Now, 10 years later, Jenna is determined to find her mother – whom she believes would never leave her behind willingly. With the help of a publicly disgraced psychic, Jenna uncovers new information – and manages to convince the former detective in charge to reopen the case. 

This is a book about the lengths we go to for those who have left us behind; about the staying power of love; and about how three broken souls might have just the right pieces to mend each other. It also has a fabulous twist.

Q: Anything else we should know?

A:  Sometimes it’s fun for people to find out that I wrote 5 issues of Wonder Woman for DC Comics…and I’m only the second woman since her conception in the 1940s to write her!

--Interview with Deborah Kalb

Q&A with author Julia Scheeres

Julia Scheeres
Julia Scheeres is the author of A Thousand Lives: The Untold Story of Hope, Deception, and Survival at Jonestown, and the bestselling memoir Jesus Land. Scheeres, who has written for the Los Angeles Times, The New York Times, and other publications, works at the San Francisco Writers' Grotto, a writers' collective, and lives in Berkeley, California.

Q: You write on your website, "There are many correlations between Jesus Land and A Thousand Lives, especially in matters dealing with race, seclusion and oppressive belief systems." What drew you to writing about those themes?

A: My childhood. I was raised with two adopted black brothers in rural Indiana, in a fundamentalist Christian family. My brother David (who was my same age) and I were always looking for a place where we'd belong. In Indiana I'd get called a nigger lover, he'd get physically attacked. We would have been intrigued by Jim Jones' church. He integrated pews and preached a message of social justice instead of the hellfire sermons we were used to.

Q: You based much of your research for A Thousand Lives on material that the FBI had recently released. What was the most surprising thing that you discovered?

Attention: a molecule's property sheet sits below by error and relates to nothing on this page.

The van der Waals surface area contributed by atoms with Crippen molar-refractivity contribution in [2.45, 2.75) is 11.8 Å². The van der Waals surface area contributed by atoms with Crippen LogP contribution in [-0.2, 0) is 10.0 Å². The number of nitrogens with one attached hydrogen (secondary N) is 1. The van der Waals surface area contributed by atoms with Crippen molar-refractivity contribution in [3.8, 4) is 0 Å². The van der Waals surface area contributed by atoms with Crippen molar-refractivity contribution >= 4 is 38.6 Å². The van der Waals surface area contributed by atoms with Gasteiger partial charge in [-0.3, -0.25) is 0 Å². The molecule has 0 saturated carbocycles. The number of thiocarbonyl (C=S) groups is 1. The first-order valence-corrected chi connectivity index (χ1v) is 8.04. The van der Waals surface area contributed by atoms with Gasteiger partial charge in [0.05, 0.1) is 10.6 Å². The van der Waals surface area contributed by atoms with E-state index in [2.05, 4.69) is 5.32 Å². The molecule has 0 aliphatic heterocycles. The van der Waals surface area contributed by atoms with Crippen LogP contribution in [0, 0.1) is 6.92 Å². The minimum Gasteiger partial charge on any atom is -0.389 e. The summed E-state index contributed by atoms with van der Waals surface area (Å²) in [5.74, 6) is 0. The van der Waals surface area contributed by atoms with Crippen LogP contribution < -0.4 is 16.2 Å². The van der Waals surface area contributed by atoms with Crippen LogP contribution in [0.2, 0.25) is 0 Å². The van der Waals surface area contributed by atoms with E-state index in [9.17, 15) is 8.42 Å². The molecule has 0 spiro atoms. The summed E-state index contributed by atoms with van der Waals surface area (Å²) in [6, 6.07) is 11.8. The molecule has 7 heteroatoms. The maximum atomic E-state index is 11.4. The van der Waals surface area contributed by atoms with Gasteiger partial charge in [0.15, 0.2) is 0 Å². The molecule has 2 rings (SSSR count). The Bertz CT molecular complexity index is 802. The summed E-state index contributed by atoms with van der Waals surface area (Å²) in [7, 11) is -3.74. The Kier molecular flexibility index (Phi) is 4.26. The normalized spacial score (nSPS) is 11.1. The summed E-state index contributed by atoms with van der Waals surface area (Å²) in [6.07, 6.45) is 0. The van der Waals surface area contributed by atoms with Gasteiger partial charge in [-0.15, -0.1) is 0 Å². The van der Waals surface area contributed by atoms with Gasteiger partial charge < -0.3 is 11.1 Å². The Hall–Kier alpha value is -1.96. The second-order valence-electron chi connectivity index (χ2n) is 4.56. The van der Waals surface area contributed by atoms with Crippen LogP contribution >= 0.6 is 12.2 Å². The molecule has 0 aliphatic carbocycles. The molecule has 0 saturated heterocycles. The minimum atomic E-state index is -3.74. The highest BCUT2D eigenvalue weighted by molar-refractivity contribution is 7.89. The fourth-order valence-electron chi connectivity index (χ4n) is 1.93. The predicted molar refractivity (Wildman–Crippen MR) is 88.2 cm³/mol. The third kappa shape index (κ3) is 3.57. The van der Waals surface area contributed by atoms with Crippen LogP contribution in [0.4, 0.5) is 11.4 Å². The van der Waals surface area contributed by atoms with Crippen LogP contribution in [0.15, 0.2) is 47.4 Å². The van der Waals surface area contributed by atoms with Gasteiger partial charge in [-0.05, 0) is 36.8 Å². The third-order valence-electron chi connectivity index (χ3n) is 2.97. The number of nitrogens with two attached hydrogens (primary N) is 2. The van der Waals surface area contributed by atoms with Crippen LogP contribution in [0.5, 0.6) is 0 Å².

A: All the notes from Jonestown residents pleading with Jones to let them return to the U.S. It was heartbreaking. Mothers pleading for the sake of their children to let them go. Grandmothers promising to sell off all the family heirlooms and send him the money. Of course he had much darker plans for them and refused to let anyone go.

Nevertheless, media reports after the massacre stigmatized all Jonestown residents as "Kool-aid drinkers" and blind sheep. My book argues the opposite - that Jones lured his congregants down there to kill them. They were trapped in the middle of the jungle and had no way to leave. He planned to kill them for years before he found a means to do so.

Q: You write that before learning of the FBI material, you had been planning to write a novel about a charismatic preacher. Do you ever plan to go back to that novel?

A: Not for the moment. Nonfiction sells better than fiction, and right now, I need money. My husband is a teacher and we live in one of the most expensive cities in the country (Berkeley, CA). We can't even afford to buy a house here.  

Q: In the book, you refrain from using the word "cult." Why, and what impact does that word have when people think about Jonestown?

A: I wanted readers to approach the Jonestown story with an open mind. "Cult" is a loaded word. No one joins a cult. They join a church, a movement....that becomes something else. It took a book to explore the different reasons people ended up trapped in Jonestown.